Author(s): Collin RW, Littink KW, Klevering BJ, van den Born LI, Koenekoop RK,
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Abstract In patients with autosomal-recessive retinitis pigmentosa (arRP), homozygosity mapping was performed for detection of regions harboring genes that might be causative for RP. In one affected sib pair, a shared homozygous region of 5.0 Mb was identified on chromosome 6, within the RP25 locus. One of the genes residing in this interval was the retina-expressed gene EGFL11. Several genes resembling EGFL11 were predicted just centromeric of EGFL11. Extensive long-range RT-PCR, combined with 5'- and 3'- RACE analysis, resulted in the identification of a 10-kb transcript, starting with the annotated exons of EGFL11 and spanning 44 exons and 2 Mb of genomic DNA. The transcript is predicted to encode a 3165-aa extracellular protein containing 28 EGF-like and five laminin A G-like domains. Interestingly, the second part of the protein was found to be the human ortholog of Drosophila eyes shut (eys), also known as spacemaker, a protein essential for photoreceptor morphology. Mutation analysis in the sib pair homozygous at RP25 revealed a nonsense mutation (p.Tyr3156X) segregating with RP. The same mutation was identified homozygously in three arRP siblings of an unrelated family. A frame-shift mutation (pPro2238ProfsX16) was found in an isolated RP patient. In conclusion, we identified a gene, coined eyes shut homolog (EYS), consisting of EGFL11 and the human ortholog of Drosophila eys, which is mutated in patients with arRP. With a size of 2 Mb, it is one of the largest human genes, and it is by far the largest retinal dystrophy gene. The discovery of EYS might shed light on a critical component of photoreceptor morphogenesis.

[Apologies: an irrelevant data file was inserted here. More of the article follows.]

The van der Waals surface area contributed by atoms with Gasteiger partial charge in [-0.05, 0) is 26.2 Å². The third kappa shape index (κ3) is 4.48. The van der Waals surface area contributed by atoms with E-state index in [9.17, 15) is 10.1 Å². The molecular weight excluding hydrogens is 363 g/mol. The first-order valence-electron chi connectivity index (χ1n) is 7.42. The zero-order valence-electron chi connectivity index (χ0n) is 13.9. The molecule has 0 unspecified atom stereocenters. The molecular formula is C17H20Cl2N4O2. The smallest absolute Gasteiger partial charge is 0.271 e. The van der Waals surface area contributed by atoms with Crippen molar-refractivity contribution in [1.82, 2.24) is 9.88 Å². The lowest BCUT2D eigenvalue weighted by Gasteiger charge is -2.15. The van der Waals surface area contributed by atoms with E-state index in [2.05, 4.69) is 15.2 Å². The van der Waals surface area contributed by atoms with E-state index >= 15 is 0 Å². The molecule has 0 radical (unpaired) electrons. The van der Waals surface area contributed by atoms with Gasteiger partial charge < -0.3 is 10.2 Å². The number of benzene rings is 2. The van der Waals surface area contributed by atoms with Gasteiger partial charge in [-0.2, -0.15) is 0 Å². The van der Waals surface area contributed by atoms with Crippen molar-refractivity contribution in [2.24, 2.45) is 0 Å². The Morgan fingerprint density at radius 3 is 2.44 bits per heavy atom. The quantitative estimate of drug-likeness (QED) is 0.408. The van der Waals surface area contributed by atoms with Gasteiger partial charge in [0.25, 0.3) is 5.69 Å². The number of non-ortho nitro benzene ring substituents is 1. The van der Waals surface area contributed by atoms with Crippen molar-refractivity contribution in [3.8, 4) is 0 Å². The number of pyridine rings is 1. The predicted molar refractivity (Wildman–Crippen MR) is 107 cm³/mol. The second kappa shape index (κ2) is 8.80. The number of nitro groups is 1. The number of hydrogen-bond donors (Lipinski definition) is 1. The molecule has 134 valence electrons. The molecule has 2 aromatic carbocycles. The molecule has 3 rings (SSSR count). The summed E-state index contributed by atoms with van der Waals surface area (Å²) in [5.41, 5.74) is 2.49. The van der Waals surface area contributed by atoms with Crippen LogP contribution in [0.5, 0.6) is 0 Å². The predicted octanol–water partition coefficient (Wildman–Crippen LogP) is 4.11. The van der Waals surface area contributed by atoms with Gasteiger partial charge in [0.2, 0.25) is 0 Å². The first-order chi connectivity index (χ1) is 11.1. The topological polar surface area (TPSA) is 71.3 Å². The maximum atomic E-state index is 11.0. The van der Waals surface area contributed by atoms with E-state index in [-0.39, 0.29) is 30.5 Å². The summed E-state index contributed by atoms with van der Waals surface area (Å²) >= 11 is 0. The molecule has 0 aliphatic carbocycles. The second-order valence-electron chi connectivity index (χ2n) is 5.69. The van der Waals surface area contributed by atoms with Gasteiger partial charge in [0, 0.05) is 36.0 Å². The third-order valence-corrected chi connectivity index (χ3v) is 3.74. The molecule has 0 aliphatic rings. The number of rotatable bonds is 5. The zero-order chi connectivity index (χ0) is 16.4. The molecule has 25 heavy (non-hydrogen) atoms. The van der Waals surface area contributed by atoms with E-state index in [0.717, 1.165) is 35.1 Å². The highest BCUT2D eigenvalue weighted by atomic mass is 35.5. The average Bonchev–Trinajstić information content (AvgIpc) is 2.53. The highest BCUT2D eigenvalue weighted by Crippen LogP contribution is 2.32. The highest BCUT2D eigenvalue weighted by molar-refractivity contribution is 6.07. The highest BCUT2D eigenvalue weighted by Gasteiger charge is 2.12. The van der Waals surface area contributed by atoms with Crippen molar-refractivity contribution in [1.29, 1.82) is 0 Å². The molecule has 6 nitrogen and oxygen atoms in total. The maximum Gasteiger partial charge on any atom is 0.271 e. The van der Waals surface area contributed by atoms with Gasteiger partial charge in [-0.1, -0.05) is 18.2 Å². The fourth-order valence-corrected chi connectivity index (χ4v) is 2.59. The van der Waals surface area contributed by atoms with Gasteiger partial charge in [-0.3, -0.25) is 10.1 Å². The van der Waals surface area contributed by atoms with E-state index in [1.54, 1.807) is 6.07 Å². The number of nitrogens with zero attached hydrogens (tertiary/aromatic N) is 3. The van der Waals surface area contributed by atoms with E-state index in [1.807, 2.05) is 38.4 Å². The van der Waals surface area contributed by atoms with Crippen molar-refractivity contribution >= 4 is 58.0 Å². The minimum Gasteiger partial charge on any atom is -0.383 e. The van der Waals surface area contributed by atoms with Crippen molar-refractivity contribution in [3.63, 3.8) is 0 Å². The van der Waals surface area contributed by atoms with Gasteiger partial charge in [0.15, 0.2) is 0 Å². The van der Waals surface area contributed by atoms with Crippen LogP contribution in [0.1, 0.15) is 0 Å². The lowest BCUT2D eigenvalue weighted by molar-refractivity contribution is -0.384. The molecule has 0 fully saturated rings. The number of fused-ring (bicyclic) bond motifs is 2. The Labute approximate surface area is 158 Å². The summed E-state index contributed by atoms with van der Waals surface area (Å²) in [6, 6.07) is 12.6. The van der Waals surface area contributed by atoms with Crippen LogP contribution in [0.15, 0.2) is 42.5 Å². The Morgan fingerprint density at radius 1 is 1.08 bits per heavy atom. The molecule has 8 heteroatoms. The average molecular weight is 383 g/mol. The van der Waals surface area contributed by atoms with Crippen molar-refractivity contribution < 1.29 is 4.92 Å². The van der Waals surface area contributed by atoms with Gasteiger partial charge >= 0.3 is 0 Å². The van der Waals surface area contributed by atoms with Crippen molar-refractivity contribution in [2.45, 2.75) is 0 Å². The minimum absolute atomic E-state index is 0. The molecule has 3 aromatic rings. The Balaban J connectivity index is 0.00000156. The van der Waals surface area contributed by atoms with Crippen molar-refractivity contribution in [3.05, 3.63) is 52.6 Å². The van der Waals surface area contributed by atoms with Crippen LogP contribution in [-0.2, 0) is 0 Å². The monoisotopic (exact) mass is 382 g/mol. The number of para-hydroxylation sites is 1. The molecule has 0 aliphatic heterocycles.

This article was published in Am J Hum Genet
and referenced in Journal of Cell Signaling